Narrative among the dark Danes

K. Brian Soderquist, U.S.A.-born and now a Danish citizen, co-author of Kierkegaard’s Concept of Irony, teaches my son Tom’s Kierkegaard class this winter in Copenhagen. While on a recent field trip, Brian conveyed to Tom and to his study-abroad classmates an interesting perspective on storytelling that resonates for all nonfiction writers and especially for memoirists:

“I think we should keep in mind that on this trip we’re going to hear a lot of narratives—or stories—that can be different however you tell them. People don’t think about history or themselves in terms of raw facts, they just think of narrative. And we are always negotiating with our previous narratives of ourselves as new events happen to us: I say that as an existentialist, that we are forced into narrative as a method of making sense of an identity that is constantly changing and different from every point of view. The way we present ourselves is never a statement of things as-they-are, but as-you-have-come-to-terms-with-them. Tom here just asked me how I happened to move to Denmark permanently, so I had to summarize fifteen years of my life for a two-minute conversational blurb.”

(This is excerpted from “Brian’s Head, Part One,” an essay on Tom’s blog, Kierkegaard In Me.)

Or as a writer told me, “No one tells everything, Richard!” Chalk another one up for memoir as a species of literature. As if even journalism as allegedly literal as reality TV isn’t edited. Any narrative is partial and cast in a certain light. Truth changes, a fiction.

The intensely passionate truth-searcher Kierkegaard only ever referred to himself as an author, Brian told Tom, occasioning a significant pause of understanding between these two intellectuals at the front of  the bus. I take the meaning: We’ve added the labels: Knight of Faith, Christian philosopher, father of existentialism. Kierkegaard despised labels. But an author he indisputably was: He’d published thirteen books by the time of his death, at age 42, in 1855. His journals, since published and considered his most poetic and beautiful work, run to 7,000 pages.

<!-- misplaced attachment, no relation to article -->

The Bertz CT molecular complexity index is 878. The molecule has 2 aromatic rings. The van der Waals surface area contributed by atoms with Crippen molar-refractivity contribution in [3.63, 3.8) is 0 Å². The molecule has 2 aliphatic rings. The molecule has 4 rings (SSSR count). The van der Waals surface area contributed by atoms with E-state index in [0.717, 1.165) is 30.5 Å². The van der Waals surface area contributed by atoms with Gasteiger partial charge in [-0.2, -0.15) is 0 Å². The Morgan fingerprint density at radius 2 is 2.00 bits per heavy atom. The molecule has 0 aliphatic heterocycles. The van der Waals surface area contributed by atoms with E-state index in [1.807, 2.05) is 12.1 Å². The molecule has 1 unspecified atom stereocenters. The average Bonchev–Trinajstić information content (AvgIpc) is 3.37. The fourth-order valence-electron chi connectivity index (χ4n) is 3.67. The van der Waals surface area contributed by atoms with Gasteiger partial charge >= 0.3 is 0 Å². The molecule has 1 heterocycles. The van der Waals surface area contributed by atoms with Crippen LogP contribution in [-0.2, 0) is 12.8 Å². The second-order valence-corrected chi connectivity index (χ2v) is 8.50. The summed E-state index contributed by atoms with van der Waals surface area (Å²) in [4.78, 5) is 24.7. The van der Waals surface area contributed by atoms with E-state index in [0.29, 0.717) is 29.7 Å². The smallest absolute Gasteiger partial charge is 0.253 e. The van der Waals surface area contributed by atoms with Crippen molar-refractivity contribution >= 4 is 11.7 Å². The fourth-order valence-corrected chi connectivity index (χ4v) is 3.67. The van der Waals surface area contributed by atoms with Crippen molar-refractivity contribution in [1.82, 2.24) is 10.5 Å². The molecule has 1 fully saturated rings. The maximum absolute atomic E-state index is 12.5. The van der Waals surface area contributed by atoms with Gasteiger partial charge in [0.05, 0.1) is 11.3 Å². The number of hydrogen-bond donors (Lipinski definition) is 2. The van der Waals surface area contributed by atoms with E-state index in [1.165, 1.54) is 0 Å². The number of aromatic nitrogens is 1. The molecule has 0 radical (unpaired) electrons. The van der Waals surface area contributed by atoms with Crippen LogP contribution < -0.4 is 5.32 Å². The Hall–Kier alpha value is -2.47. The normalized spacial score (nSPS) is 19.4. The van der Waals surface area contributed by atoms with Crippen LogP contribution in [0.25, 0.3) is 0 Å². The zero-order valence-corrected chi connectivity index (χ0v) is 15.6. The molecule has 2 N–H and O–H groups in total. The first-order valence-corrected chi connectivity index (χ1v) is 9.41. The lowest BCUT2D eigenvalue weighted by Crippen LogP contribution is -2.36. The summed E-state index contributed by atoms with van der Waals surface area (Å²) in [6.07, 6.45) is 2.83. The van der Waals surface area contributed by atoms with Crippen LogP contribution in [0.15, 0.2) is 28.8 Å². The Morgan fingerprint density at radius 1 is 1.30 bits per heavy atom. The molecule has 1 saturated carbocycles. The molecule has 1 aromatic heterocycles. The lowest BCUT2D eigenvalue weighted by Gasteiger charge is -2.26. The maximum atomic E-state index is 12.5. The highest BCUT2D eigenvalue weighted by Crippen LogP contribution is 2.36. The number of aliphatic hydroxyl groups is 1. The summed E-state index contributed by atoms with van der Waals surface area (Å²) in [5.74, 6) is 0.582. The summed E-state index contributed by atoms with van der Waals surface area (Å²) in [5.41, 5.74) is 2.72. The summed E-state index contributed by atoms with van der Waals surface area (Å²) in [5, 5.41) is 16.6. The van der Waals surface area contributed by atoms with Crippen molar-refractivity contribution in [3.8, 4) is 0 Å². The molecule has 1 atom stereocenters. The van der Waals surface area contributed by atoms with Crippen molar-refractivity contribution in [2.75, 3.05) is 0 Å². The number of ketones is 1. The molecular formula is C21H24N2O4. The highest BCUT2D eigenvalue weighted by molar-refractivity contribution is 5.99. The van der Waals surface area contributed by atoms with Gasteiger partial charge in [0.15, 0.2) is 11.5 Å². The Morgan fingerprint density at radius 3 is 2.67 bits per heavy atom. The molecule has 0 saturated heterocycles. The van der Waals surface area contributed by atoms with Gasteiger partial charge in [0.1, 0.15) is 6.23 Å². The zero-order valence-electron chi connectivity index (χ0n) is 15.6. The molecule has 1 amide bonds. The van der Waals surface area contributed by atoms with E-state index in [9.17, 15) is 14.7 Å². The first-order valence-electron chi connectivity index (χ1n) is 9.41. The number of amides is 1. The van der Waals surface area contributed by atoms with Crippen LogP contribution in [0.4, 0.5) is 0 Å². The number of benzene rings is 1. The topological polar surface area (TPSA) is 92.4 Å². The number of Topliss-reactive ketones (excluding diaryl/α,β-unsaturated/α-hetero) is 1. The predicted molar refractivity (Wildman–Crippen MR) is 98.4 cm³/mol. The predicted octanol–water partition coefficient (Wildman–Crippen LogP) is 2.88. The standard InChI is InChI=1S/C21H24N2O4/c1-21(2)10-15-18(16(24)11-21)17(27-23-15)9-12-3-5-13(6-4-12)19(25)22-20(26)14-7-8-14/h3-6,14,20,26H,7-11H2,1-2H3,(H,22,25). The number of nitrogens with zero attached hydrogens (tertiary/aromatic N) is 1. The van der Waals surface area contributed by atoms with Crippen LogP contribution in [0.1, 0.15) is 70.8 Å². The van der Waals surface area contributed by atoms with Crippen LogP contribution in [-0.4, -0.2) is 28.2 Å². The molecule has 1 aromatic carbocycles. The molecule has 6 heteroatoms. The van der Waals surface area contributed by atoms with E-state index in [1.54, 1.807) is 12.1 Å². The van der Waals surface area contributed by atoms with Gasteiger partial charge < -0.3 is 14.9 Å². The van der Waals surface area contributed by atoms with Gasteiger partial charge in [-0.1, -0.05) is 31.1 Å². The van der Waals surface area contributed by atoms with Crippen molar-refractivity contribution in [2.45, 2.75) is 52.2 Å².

But in the impatient computer age don’t try this secret for discovering meaning, which he unveiled in Either/Or, Volume I: “Tested Advice for Authors: Set down your reflections carelessly, and let them be printed; in correcting the proof sheets a number of good ideas will gradually suggest themselves.”

(A by-the-by lesson of his life and his existential philosophy for writers: if you want to write and it brings you pleasure, write—it’s the world’s problem if you aren’t any good. Of course, he was published—and also widely regarded as a joke during his lifetime.)

When I was a year older than Tom, I read some Kierkegaard, and what I understood stuck. Amidst

Our Tom, with his buddy Jack

endless paragraphs emerged hard gemstones of truth, everlasting precepts that flashed from his stormy soul: “Truth is subjectivity”; “To defend anything is to discredit it”; “If a man cannot forget, he will never amount to much”; “Desire is a very sophisticated emotion.”

He’s my favorite philosopher because he didn’t believe in philosophy and created stories, told by wild alter-ego narrators. He published most of his books under their names, though everyone knew it was Soren playing around. “Kierkegaard would have us recognize that we are the authors of our worlds and have us assume responsibility for that authorship, recognizing that it derives from values that we have chosen,” explains Donald Palmer in Kierkegaard for Beginners. He tells a wonderful story of young Soren‘s strange upbringing: His father sent him to a Latin school with instructions to bring home the third highest grade. “It’s easy for a genius to get the best grade,” Palmer explains the strategy. “But to get the third best, he must learn psychology. He must figure out who the second and fourth smartest boys are and place his own work between theirs.”

I wasn’t and haven’t been patient enough to stick with Kierkegaard at length, but perhaps I should, considering that my most cherished philosophical zingers came from him. As an adult my profound spiritual touchstones are Rilke’s Letters to a Young Poet and Eckhart Tolle’s A New Earth. Both works speak to writing’s, as well as to life’s and each sex’s, larger reality and deeper purpose. While more clear than Kierkegaard, who trafficked in irony, and rich for me conceptually, neither has left me with the wealth of one-liners to compare with those I quoted above. But then, I was twenty-two when I read the Danish bard, and I may be readier now to deal with him with greater conceptual understanding.

John Updike, in his last videotaped interview, with Sam Tanenhaus, editor of The New York Times Book Review, said that a diminution of energy had changed his writing over the years. Some wonder was lost. He spoke of a scene in Rabbit Run where the protagonist, abandoning his wife, strokes his hand across the velvety foliage of a privet hedge as he leaves the premises.

“Your ability to care about that kind of detail I think slightly diminishes,” said Updike, who nevertheless carried on. He was, incidentally, a serious student of Kierkegaard.

Forgive. Love. Create. That’s all there is. All there ever was. To go on, in fear and trembling, in the face of eternity. Tom knows this already, at barely twenty-one. And he feeds his soul this winter on the oeuvre of a man who looked at eternity, searching and suffering for transcendence from earthbound blindness.

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